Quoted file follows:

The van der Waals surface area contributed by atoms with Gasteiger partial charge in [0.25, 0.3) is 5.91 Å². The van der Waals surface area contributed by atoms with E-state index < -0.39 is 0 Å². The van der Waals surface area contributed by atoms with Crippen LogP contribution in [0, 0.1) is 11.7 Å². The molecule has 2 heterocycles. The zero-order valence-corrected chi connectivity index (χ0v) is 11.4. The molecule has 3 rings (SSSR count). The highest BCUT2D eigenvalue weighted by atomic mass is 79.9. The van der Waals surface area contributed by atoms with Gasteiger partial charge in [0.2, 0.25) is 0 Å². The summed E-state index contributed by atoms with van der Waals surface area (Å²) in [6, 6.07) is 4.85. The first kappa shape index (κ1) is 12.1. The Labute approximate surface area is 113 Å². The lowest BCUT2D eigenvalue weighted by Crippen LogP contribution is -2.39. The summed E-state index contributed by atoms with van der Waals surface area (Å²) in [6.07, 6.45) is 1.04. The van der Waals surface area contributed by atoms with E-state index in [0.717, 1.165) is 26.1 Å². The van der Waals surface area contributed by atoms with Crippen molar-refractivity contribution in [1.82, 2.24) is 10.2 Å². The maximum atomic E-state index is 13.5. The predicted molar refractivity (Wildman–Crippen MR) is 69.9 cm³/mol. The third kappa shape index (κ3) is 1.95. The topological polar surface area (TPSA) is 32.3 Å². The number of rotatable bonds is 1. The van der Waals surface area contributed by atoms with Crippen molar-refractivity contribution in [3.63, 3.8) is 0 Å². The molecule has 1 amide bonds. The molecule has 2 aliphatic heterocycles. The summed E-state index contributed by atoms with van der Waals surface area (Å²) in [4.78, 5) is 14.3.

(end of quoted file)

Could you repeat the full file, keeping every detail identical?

The van der Waals surface area contributed by atoms with Gasteiger partial charge in [0.25, 0.3) is 5.91 Å². The van der Waals surface area contributed by atoms with E-state index < -0.39 is 0 Å². The van der Waals surface area contributed by atoms with Crippen LogP contribution in [0, 0.1) is 11.7 Å². The molecule has 2 heterocycles. The zero-order valence-corrected chi connectivity index (χ0v) is 11.4. The molecule has 3 rings (SSSR count). The highest BCUT2D eigenvalue weighted by atomic mass is 79.9. The van der Waals surface area contributed by atoms with Gasteiger partial charge in [0.2, 0.25) is 0 Å². The summed E-state index contributed by atoms with van der Waals surface area (Å²) in [6, 6.07) is 4.85. The first kappa shape index (κ1) is 12.1. The Labute approximate surface area is 113 Å². The lowest BCUT2D eigenvalue weighted by Crippen LogP contribution is -2.39. The summed E-state index contributed by atoms with van der Waals surface area (Å²) in [6.07, 6.45) is 1.04. The van der Waals surface area contributed by atoms with E-state index in [0.717, 1.165) is 26.1 Å². The van der Waals surface area contributed by atoms with Crippen molar-refractivity contribution in [1.82, 2.24) is 10.2 Å². The maximum atomic E-state index is 13.5. The predicted molar refractivity (Wildman–Crippen MR) is 69.9 cm³/mol. The third kappa shape index (κ3) is 1.95. The topological polar surface area (TPSA) is 32.3 Å². The number of rotatable bonds is 1. The van der Waals surface area contributed by atoms with Crippen molar-refractivity contribution in [3.63, 3.8) is 0 Å². The molecule has 1 amide bonds. The molecule has 2 aliphatic heterocycles. The summed E-state index contributed by atoms with van der Waals surface area (Å²) in [4.78, 5) is 14.3.